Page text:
Obama’s package adds new, big government

Obama’s Reconciliation Package Adds New, Big Government Policies To An Old, Partisan Bill


Detroit News Editorial Board: Obama’s Partisan “Recasting Of The Existing Democratic Health Care Plan” Is “Betraying The Spirit Of The Summit.” “But in reality, it’s a recasting of the existing Democratic health care plan at an even higher cost. If the president’s intent is to staple onto it a couple of Republican ideas and call it a bipartisan bill, then he is betraying the spirit of the summit and, in all likelihood, will end up with a package that can’t pass Congress.”

(Editorial, “Obama’s Compromise Health Care Proposal Looks Too Much Like The Old Plan,” The Detroit News, 2/23/10)

Chicago Tribune Editorial Board: “Faced With Critics Opposed To A Great Expansion Of Federal Spending On, And Control Of, Health Care And Health Insurance, Obama Decided To Demand An Even Bigger Role For Washington.”

(Editorial, “Price Controls?” The Chicago Tribune, 2/22/10)

WSJ Editorial Board: Obama’s Proposal Takes Worst Elements Of Dems Bills To Create “Something More Destructive.” “It manages to take the worst of both the House and Senate bills and combine them into something more destructive. It includes more taxes, more subsidies and even less cost control than the Senate bill. And it purports to fix the special-interest favors in the Senate bill not by eliminating them–but by expanding them to everyone.”

(Editorial, “ObamaCare At Ramming Speed,” The Wall Street Journal, 2/22/10)

The Hill: Obama’s Proposal “Not The Blank Slate” That Was Hoped For, Instead “Closely Tracked” To Earlier Dem Proposals. “President Barack Obama unveiled a detailed healthcare proposal on Monday that closely tracked legislation favored by Democrats, setting the stage for a contentious bipartisan summit at the Blair House on Thursday. Obama’s proposal was not the blank slate demanded by the GOP and was short on new ideas aimed at winning their support. Instead, it hews closely to the parameters of the tentative agreement being forged by Obama and Democratic leaders in the House and Senate…”

(Jeffrey Young, “President Sets Stage For Fight At The Summit,” The Hill, 2/22/10)


Chicago Tribune Editorial Board: Price Controls In The 1970s Were “An Economic Disaster.” “Well, there was a time when price controls had a certain vogue… That time was 1971… It was an economic disaster, generating shortages and failing to prevent high inflation.”

(Editorial, “Price Controls?” The Chicago Tribune, 2/22/10)

Chicago Tribune: Obama’s “Price Controls” Are “To The Benefit Of No One.” “After denouncing WellPoint Inc. for raising premiums on individual policies in California by up to 39 percent, the administration concluded that jawboning was not enough… Obama wants to create a federal Health Insurance Rate Authority, with the power to block rate increases that it deems excessive… That practice would not work any better in health insurance than elsewhere. It would induce companies to cut back on the procedures they cover, cutting costs by reducing services. It would also encourage WellPoint and other insurers to simply get out of the individual policy business entirely, to the benefit of no one. WellPoint says its California subsidiary, Anthem Blue Cross, lost money last year on sales of individual policies in California.” (Editorial, “Price Controls?”, The Chicago Tribune, 2/22/10)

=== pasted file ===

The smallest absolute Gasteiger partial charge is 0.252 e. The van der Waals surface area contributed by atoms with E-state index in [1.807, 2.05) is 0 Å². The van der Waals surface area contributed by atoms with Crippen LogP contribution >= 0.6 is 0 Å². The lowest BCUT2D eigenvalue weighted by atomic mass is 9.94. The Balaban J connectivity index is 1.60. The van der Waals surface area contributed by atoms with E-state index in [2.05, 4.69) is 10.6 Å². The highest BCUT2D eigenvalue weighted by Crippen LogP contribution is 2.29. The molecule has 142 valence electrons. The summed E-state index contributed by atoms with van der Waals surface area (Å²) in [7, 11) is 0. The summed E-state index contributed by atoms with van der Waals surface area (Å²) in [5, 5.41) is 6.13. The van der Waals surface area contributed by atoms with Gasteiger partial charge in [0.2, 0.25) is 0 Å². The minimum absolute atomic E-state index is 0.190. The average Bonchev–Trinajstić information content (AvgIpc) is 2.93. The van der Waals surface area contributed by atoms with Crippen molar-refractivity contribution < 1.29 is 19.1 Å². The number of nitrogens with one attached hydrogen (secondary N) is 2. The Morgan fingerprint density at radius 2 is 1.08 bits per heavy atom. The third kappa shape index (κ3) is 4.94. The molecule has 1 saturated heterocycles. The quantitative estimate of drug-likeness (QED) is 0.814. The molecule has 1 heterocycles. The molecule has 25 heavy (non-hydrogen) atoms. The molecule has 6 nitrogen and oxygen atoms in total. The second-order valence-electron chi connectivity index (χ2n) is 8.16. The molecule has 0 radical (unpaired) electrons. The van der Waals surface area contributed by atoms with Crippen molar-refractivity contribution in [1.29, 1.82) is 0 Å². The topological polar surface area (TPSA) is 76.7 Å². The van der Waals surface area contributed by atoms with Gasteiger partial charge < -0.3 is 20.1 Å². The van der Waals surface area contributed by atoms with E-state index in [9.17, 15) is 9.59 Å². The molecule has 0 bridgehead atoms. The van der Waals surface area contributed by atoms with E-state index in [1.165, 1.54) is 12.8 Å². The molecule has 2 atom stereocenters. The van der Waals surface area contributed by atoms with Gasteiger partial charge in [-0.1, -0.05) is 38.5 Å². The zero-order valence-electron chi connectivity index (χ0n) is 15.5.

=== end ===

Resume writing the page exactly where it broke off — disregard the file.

Washington Post Editorial Board: “Letting The Government Essentially Dictate Premiums Hardly Seems Like A Step In The Right Direction.” “The president also would give the government power to block increases in health-care premiums. Given public concerns about a federal takeover of the health-care system, letting the government essentially dictate premiums hardly seems like a step in the right direction.”

(Editorial, “On Health Care, Mr. Obama Lets The Next President Do The Hard Stuff,” The Washington Post, 2/23/10)

The Hill: Obama’s Medicare Tax Was Nixed From The Senate Bill Because It “Would Affect Investments.” “Obama’s plan adds a 2.9 percent assessment on ‘income from interest, dividends, annuities, royalties and rents, other than such income which is derived in the ordinary course of a trade or business which is not a passive activity (e.g., income from active participation in S corporations) on taxpayers with respect to income above $200,000 for singles and $250,000 for married couples filing jointly,’ state the White House summary of the proposal released today. Senate lawmakers declined to add a similar provision to their reform bill… The measure was not added to the bill, in part because of concerns over how the provision would affect investments.”

(Jay Heflin, “Broadened Medicare Tax Likely To Spur Backlash,” The Hill, 2/22/10)


AP: Obama’s New Plan Isn’t “Looking Much More Promising” And The Real Goal Is “To Silence The Talk Of A Failing Presidency.” “Starting over on health care, President Barack Obama knows his chances aren’t looking much more promising. A year after he called for a far-reaching overhaul, Obama unveiled his most detailed plan yet on Monday. Realistically, he’s just hoping to win a big enough slice to silence the talk of a failing presidency.”

(Ricardo Alonso-Zaldivar & Erica Werner, “Outlook No Brighter For Obama Health Plan,” The Associated Press, 2/22/10)

NYT’s David Brooks: Obama’s Proposal A “Fiscal Time Bomb” Showing A Victory Of Politics Over Responsibility. Barack Obama came to Washington with the nation’s hope for change riding on his shoulders. He promised to reform the health care system. He hired many of the country’s top experts who had written brilliantly about how to do reform…. But it has just become a fiscal time bomb. The revenue will never come. Compromises have to be made to keep it (barely) alive. But responsibility ebbs. Politics wins.” (David Brooks, Op-Ed, “Sinking Into The Mire With Health Reform,” The New York Times, 2/23/10)

Leave a Reply